During the warm months of summer, the cheese that I always crave is Burrata. Burrata first made a splash in Canada in the early 2000’s, and has remained in fine foods stores, cheese shops and top restaurants since that time. Made from fresh cows milk, burrata looks very similar to buffalo mozzarella; except with burrata, the surprise is on the inside of the stark white, baseball sized cheese. Upon splitting open your burrata, you will notice a loose mixture of cream and curds inside which are rich, buttery and subtle. While not nearly as assertive as old cheddar, fresh chevre, or aged goudas, the beauty of burrata lies in the clean, summery tastes that are highlighted with similar fresh, summertime items that you can find at any of the farmers markets throughout Ontario.
Burrata often comes with a short, 2-3 week best before date. Unlike other cheeses which are often best experienced near the end of that time period, Burrata is most delicious when consumed as early as possible. This is because after the first weeks of its lifespan, the cream and curds within the cheese will start to set, changing the texture of the cheese. An aged Burrata will be tasty, however, it is the fresh bBurrata, with its creamy interior that people have grown to love.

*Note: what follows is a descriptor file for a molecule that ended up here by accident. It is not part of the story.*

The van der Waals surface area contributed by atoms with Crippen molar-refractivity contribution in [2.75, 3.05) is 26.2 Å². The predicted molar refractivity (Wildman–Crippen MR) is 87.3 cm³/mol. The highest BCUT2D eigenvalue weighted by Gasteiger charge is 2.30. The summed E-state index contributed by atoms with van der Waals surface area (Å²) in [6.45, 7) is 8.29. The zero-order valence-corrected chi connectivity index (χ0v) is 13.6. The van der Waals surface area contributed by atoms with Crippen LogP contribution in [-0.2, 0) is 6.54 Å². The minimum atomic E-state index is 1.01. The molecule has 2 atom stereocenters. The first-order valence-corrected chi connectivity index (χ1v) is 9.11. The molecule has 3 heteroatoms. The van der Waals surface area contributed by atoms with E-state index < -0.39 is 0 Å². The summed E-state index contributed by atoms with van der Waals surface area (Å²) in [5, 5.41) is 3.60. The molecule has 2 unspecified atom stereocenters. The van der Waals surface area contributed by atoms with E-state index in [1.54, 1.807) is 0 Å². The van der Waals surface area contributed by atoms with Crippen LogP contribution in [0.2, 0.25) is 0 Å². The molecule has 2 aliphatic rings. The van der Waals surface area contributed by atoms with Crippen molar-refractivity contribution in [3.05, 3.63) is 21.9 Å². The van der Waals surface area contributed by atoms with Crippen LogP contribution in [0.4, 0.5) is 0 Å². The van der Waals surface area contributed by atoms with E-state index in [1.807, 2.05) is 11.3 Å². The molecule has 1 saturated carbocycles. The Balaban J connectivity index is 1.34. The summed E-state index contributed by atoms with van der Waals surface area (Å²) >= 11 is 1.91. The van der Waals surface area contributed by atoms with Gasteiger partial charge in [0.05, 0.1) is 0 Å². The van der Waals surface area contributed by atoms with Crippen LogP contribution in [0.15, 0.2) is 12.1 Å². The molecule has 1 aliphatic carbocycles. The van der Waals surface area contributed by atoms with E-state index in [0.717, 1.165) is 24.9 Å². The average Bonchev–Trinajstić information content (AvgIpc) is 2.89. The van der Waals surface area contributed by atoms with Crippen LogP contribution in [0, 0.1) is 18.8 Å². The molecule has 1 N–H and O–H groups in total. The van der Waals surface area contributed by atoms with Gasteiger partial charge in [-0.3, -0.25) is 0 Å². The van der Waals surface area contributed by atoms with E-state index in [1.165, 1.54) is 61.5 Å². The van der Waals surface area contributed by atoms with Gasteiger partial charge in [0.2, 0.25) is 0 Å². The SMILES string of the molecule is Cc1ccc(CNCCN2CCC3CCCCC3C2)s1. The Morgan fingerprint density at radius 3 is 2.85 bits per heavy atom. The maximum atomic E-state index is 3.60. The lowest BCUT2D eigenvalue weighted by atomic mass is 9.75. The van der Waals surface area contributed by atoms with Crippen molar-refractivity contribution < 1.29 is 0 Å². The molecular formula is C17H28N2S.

Burrata is best eaten with minimal interference from other ingredients. One of my favourite ways to enjoy Burrata is with fresh, crusty bread, freshly sliced tomatoes, cracked black pepper and sea salt. This has quickly became one of my favorite summer dishes, enjoyed best on a patio, balcony or backyard, and a glass of Ontario Riesling wont hurt either!